Gloucestershire trust begins badger vaccination trial

Image caption The proposed badger cull has divided opinion

A badger vaccination trial has begun in Gloucestershire as part of a bid to stem the spread of bovine tuberculosis.

The three-month voluntary programme is being funded and carried out by the Gloucestershire Wildlife Trust.

The organisation is against government plans to cull infected animals to help control the disease.

The trust said it had paid for staff to be specially trained to vaccinate badgers against bovine TB across its nature reserves in the Stroud Valleys.

Badgers can carry the bacterium that causes the illness and transmit the disease to cattle herds.

Bovine TB led to the slaughter of almost 25,000 cattle in England last year.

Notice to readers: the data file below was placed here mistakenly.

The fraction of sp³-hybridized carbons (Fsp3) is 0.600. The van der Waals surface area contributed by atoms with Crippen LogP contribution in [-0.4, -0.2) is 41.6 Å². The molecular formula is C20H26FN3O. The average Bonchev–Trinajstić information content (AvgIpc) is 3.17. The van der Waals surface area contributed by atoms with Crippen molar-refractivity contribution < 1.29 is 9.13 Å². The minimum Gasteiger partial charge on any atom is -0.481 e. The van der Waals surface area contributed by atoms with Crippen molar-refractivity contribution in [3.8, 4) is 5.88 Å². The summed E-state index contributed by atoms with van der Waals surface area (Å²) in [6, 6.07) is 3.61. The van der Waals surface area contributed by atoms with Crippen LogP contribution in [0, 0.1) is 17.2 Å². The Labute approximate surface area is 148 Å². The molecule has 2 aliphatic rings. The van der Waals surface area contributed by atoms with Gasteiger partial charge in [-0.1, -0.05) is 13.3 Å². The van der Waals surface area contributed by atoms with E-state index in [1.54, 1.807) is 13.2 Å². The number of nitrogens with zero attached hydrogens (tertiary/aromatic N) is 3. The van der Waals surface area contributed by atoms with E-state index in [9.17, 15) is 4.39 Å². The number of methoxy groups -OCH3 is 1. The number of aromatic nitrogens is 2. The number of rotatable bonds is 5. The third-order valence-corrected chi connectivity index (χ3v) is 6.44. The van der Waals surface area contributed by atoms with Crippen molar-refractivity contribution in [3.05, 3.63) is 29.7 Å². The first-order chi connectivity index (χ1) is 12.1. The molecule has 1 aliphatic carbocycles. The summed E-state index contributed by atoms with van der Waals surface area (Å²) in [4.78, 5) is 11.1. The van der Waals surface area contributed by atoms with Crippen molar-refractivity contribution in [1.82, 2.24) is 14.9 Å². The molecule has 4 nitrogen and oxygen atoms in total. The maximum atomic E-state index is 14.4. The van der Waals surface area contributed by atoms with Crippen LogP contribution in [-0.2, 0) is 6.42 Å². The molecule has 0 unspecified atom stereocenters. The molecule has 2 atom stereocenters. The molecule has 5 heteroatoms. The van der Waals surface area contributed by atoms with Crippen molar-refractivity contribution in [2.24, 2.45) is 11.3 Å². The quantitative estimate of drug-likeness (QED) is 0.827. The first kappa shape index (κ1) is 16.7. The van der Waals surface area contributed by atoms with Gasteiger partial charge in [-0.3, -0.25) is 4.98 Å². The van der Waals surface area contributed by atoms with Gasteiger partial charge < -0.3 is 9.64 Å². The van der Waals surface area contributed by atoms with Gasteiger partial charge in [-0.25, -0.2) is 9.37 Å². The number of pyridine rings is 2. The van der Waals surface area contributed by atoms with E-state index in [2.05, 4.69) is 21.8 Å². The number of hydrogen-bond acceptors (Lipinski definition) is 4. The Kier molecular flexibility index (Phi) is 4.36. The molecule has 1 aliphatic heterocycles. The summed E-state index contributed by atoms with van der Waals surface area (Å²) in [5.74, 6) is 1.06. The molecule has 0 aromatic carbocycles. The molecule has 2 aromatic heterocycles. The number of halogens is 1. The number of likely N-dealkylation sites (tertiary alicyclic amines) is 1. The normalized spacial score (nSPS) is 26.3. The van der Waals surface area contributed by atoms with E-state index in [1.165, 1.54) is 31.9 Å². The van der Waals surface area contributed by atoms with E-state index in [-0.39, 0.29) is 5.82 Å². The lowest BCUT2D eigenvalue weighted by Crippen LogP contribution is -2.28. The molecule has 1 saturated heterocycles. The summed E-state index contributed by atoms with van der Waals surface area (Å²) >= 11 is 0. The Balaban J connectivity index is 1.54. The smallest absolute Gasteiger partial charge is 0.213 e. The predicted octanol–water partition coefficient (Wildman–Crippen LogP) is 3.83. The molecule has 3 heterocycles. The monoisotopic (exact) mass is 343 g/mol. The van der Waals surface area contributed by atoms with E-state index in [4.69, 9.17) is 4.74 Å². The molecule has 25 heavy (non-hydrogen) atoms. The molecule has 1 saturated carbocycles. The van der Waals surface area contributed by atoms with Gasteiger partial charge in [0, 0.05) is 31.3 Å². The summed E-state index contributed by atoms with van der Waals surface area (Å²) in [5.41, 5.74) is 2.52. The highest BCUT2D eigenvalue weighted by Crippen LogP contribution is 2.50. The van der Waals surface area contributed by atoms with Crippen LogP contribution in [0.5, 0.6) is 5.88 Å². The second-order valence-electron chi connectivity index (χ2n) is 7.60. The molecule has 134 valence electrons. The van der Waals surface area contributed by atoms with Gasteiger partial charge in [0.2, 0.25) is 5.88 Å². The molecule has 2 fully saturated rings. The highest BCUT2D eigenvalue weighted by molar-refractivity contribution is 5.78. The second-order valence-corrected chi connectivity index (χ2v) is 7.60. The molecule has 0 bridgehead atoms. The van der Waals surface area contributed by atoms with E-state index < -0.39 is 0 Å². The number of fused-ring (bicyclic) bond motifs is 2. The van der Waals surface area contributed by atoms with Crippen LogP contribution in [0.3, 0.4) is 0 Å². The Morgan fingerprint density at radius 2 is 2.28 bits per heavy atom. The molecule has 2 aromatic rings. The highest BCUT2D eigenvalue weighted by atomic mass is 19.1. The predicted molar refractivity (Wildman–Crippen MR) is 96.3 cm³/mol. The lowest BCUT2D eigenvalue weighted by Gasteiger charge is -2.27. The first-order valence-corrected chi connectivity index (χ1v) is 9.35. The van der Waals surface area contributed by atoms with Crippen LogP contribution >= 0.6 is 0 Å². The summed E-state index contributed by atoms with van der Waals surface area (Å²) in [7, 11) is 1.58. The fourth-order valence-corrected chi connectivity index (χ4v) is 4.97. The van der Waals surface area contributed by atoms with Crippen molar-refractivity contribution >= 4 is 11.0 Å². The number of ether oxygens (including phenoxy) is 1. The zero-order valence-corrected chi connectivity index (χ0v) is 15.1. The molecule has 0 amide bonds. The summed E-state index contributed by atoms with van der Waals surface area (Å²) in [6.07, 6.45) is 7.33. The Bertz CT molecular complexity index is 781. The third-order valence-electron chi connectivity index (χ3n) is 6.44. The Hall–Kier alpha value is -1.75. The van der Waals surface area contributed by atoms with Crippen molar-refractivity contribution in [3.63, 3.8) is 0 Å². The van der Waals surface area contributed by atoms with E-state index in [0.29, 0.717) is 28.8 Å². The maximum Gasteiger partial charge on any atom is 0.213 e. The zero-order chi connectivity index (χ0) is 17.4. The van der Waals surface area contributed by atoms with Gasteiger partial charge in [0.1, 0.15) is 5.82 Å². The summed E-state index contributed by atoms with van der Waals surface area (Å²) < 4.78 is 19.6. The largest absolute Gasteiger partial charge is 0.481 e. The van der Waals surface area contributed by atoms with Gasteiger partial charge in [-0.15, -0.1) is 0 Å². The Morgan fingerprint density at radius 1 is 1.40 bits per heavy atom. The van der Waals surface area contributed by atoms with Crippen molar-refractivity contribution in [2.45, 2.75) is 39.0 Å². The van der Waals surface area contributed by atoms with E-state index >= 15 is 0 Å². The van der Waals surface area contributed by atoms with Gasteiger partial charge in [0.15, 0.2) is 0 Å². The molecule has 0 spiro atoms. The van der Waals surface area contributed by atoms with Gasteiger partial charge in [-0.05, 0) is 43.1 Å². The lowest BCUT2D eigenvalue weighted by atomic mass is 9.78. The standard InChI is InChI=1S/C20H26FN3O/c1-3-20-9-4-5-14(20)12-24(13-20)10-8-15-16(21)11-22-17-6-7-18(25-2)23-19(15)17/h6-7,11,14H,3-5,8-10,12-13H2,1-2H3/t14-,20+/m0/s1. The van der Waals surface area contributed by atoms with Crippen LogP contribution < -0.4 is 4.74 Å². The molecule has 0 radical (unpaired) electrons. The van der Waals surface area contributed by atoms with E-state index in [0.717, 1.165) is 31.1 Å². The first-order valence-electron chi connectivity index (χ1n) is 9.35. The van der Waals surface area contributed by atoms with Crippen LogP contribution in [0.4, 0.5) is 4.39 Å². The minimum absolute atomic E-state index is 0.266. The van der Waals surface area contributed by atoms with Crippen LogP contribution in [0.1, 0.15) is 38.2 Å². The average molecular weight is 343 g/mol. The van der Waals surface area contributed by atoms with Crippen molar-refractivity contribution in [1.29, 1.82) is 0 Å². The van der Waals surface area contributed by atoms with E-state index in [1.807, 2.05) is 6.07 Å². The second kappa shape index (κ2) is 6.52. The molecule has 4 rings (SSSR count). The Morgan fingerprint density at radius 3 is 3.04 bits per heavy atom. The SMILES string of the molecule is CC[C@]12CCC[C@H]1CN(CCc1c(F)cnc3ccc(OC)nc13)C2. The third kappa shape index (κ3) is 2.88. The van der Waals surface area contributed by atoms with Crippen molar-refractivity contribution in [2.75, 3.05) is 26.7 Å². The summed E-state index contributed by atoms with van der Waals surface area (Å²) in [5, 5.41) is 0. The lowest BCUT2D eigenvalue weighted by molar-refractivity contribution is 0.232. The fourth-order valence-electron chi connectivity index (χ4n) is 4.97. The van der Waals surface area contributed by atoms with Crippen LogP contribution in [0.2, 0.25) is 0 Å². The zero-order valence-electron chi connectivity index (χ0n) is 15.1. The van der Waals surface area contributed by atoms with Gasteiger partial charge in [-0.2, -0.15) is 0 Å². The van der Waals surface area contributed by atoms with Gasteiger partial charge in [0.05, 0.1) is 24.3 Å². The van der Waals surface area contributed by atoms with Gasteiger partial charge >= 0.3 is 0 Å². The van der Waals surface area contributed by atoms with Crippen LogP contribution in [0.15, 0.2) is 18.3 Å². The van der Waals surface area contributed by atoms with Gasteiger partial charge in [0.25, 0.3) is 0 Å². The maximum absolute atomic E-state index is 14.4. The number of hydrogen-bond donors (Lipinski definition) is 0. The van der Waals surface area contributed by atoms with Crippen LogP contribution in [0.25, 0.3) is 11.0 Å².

Many farmers are supporting a badger cull.

'Mass eradication'

But Dr Gordon McGlone, chief executive of Gloucestershire Wildlife Trust said: "We are walking the talk and trying to change the dialogue from a cull being the only option.

"Bovine TB is a big problem but local mass eradication of one of our much-loved native animals is not the answer.

"Scientists have spent the last 12 years investigating whether killing badgers will halt this serious disease in cattle and the answer they are getting is that it could well make the problem worse."

A spokesman for Defra said: "This is a very welcome step by the Gloucestershire Wildlife Trust, which shows their commitment to playing their part in helping to tackle this terrible disease.

"There's no one solution to tackling TB and the badger vaccine we developed is one of the tools we have available."

He added that the government would be announcing a "comprehensive and balanced TB eradication programme for England" before the end of July.

Earlier this year, the National Trust said it was embarking on a four-year project, on Devon's Killerton estate, to make the case for vaccination as an alternative to culling.

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